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Bad Consults, Cancer Screening, CME Bundles, and more


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Bad Consults, Cancer Screening, CME Bundles, and more

By Alison Anderson, Missy Padoll, Wallinda Hutson, CRICO

Related to: Primary Care, Other Specialties, Patient Safety Awareness, Publications

CRICO Insights: March 2018

How to Request a Bad Consult in Five Easy Steps


Be vague about why you’re asking for a consult.


Be unclear about the level at which you want a consultant involved in the case.


Neither implement a consultant’s recommendations nor discuss with them why you didn’t.


Call for non-urgent consults at the end of the day.


Ask for a curbside consult, but write the consultant’s name in the patient’s chart anyway as if it were a formal consult.

Michael Howell, MD, MPH, Beth Israel Deaconess Medical Center, explores best practices for calling and providing consults: Are you complicating your consults?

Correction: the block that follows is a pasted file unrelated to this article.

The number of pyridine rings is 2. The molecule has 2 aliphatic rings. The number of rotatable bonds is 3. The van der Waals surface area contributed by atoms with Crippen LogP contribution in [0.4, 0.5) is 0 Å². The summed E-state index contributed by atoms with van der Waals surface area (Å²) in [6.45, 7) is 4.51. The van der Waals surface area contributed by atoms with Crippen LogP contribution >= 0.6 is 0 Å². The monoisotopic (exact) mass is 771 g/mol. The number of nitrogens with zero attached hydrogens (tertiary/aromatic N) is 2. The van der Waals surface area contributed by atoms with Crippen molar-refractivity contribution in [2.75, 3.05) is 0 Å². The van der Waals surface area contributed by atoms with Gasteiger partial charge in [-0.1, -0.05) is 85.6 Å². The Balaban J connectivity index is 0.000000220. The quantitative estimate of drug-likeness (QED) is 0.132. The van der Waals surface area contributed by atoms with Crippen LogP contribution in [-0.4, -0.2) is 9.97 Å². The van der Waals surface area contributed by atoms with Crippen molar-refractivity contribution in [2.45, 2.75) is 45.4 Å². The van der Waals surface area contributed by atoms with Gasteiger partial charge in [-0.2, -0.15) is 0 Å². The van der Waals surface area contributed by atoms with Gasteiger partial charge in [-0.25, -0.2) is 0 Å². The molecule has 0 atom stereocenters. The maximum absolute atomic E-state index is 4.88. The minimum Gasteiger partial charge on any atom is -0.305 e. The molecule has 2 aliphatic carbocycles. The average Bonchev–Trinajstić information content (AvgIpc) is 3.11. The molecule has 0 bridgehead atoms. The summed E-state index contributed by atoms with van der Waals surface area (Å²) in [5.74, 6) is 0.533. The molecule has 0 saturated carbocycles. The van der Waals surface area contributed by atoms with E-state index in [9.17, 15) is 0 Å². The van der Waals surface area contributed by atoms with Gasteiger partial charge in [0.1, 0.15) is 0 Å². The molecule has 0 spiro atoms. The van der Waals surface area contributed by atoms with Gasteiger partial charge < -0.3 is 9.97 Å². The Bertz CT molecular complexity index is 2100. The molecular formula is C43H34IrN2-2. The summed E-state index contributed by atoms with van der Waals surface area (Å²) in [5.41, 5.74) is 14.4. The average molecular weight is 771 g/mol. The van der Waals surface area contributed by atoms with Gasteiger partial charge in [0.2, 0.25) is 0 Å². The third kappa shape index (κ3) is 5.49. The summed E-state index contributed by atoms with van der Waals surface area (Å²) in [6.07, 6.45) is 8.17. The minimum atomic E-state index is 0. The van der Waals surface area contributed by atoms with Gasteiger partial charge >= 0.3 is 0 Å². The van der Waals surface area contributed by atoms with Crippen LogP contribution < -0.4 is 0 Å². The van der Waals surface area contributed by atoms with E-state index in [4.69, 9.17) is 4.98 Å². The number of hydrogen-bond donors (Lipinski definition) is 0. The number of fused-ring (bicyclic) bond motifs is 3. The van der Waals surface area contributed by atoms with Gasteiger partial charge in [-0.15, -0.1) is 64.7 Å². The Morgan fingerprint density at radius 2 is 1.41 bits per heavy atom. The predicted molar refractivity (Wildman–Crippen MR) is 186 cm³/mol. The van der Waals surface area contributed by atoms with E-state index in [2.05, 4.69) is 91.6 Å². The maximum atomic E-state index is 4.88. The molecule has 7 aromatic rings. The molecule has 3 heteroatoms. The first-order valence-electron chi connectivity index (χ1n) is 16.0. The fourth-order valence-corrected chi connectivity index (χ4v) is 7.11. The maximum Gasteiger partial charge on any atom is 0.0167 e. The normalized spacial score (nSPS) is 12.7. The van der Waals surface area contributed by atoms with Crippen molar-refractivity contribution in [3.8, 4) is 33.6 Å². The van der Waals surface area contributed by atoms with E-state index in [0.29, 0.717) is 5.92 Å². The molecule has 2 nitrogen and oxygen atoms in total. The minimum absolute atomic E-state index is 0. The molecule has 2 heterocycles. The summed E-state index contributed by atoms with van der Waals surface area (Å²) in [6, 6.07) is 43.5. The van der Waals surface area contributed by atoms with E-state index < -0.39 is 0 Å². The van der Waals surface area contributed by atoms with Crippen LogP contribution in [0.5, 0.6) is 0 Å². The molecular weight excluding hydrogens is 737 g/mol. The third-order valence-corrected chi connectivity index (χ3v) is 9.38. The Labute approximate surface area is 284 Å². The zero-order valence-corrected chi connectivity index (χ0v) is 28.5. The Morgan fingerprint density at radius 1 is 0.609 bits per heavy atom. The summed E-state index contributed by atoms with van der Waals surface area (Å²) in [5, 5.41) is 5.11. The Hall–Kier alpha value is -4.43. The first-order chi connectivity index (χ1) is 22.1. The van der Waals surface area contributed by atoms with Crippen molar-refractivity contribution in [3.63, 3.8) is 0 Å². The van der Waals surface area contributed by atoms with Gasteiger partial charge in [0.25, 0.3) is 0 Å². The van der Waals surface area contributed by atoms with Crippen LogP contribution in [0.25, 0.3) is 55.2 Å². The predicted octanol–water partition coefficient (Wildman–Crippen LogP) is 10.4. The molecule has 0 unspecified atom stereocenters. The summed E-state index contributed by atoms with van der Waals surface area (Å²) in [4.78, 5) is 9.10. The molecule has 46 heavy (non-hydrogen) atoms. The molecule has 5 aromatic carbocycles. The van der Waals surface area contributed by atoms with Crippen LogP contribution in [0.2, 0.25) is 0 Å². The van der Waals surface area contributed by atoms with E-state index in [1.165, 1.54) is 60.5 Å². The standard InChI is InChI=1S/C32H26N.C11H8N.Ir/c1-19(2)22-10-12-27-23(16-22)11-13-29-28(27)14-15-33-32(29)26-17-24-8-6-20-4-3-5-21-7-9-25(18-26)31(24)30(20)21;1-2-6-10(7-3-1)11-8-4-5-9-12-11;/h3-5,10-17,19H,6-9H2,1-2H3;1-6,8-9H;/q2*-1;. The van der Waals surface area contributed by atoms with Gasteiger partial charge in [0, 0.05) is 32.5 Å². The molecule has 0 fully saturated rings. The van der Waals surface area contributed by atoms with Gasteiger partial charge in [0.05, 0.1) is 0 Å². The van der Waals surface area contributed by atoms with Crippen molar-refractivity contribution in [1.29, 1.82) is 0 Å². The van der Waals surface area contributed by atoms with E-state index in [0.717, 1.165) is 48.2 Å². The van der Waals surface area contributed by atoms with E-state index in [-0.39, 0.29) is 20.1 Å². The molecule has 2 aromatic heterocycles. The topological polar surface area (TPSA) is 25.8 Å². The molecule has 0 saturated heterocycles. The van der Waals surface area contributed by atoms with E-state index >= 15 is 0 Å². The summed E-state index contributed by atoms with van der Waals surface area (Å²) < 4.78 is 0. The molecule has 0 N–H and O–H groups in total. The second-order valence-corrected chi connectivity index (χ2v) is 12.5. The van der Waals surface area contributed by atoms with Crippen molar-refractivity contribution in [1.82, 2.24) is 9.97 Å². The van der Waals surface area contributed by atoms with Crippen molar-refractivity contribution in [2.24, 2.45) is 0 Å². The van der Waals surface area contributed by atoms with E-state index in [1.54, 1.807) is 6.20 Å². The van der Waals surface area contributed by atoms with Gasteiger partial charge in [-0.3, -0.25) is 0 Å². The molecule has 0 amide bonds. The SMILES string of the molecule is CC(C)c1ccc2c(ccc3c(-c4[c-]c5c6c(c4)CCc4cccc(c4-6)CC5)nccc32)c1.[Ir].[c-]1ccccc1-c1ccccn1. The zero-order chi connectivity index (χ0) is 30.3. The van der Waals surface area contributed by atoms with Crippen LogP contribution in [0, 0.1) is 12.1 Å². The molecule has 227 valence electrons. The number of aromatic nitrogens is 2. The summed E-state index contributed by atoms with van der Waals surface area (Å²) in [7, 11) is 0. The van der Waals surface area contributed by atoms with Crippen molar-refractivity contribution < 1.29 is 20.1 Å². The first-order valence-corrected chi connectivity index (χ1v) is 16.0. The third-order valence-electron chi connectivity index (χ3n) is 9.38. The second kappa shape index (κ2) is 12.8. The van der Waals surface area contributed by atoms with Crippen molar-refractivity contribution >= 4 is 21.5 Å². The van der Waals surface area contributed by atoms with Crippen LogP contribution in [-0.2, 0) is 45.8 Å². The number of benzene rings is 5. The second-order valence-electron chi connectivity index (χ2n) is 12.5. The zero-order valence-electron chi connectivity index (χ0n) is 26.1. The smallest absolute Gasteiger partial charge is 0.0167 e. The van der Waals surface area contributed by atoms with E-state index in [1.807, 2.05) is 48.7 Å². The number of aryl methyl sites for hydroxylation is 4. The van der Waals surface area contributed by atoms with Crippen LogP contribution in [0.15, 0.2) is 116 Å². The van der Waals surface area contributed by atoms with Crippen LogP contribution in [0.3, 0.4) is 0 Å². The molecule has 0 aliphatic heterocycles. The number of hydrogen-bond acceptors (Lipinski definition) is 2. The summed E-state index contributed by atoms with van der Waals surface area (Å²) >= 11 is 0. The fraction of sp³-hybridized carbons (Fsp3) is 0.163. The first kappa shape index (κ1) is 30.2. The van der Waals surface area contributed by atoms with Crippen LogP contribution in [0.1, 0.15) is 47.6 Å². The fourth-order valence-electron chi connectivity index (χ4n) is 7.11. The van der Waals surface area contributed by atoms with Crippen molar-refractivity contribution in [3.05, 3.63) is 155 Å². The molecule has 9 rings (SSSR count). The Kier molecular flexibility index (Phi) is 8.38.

Distraction, Poor Planning for OB Patient

The consult physician took the blame in this case, highlighting the importance of ensuring that everyone knows the parameters of the consultation and has clear expectations for any on-going role in the patient’s care. Dr. Tom Beatty assesses the case...



Data for Patient Safety

Our data profiles—related to the highest risk areas for medmal vulnerability—can spur exploration or provide context for ongoing safety efforts. Get our latest data...


FAQs About Cancer Screening

What do I tell a breast care patient who is unsatisfied with a negative finding? Does rectal bleeding always require an intervention? How should I respond to a noncompliant patient, i.e., one who fails to participate in screening? Get answers...


Slip in Protocol Leads to Tragic Outcome

A 55-year-old woman with multiple co-morbidities—and a known falls risk—fell during a radiology exam and died from her injuries. What went wrong?



CME Bundles

Bundles are prepackaged sets of CRICO content for which you may earn 0.5 Risk Management Category 1 Study in Massachusetts. Learn more...

March 22, 2018
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